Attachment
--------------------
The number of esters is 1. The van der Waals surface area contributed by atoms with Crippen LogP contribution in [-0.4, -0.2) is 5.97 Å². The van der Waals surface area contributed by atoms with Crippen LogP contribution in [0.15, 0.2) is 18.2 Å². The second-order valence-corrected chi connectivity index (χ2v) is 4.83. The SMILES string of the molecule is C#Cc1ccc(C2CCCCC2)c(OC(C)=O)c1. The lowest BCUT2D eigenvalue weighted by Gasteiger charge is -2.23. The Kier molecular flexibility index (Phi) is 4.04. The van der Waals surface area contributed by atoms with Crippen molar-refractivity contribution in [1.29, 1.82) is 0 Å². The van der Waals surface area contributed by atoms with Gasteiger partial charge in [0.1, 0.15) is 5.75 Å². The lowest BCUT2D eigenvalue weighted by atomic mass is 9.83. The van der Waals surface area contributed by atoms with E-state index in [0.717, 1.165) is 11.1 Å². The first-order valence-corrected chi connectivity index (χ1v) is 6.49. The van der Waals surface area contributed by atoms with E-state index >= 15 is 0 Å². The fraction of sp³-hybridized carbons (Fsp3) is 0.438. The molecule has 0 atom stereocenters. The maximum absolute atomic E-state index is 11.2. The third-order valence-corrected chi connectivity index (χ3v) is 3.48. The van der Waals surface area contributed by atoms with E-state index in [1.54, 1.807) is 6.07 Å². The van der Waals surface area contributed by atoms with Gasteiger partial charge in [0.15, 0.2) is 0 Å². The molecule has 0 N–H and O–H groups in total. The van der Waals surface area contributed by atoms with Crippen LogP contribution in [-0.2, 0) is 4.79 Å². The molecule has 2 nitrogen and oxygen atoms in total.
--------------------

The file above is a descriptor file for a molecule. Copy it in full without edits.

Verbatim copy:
The number of esters is 1. The van der Waals surface area contributed by atoms with Crippen LogP contribution in [-0.4, -0.2) is 5.97 Å². The van der Waals surface area contributed by atoms with Crippen LogP contribution in [0.15, 0.2) is 18.2 Å². The second-order valence-corrected chi connectivity index (χ2v) is 4.83. The SMILES string of the molecule is C#Cc1ccc(C2CCCCC2)c(OC(C)=O)c1. The lowest BCUT2D eigenvalue weighted by Gasteiger charge is -2.23. The Kier molecular flexibility index (Phi) is 4.04. The van der Waals surface area contributed by atoms with Crippen molar-refractivity contribution in [1.29, 1.82) is 0 Å². The van der Waals surface area contributed by atoms with Gasteiger partial charge in [0.1, 0.15) is 5.75 Å². The lowest BCUT2D eigenvalue weighted by atomic mass is 9.83. The van der Waals surface area contributed by atoms with E-state index in [0.717, 1.165) is 11.1 Å². The first-order valence-corrected chi connectivity index (χ1v) is 6.49. The van der Waals surface area contributed by atoms with E-state index >= 15 is 0 Å². The fraction of sp³-hybridized carbons (Fsp3) is 0.438. The molecule has 0 atom stereocenters. The maximum absolute atomic E-state index is 11.2. The third-order valence-corrected chi connectivity index (χ3v) is 3.48. The van der Waals surface area contributed by atoms with E-state index in [1.54, 1.807) is 6.07 Å². The van der Waals surface area contributed by atoms with Gasteiger partial charge in [0.15, 0.2) is 0 Å². The molecule has 0 N–H and O–H groups in total. The van der Waals surface area contributed by atoms with Crippen LogP contribution in [-0.2, 0) is 4.79 Å². The molecule has 2 nitrogen and oxygen atoms in total.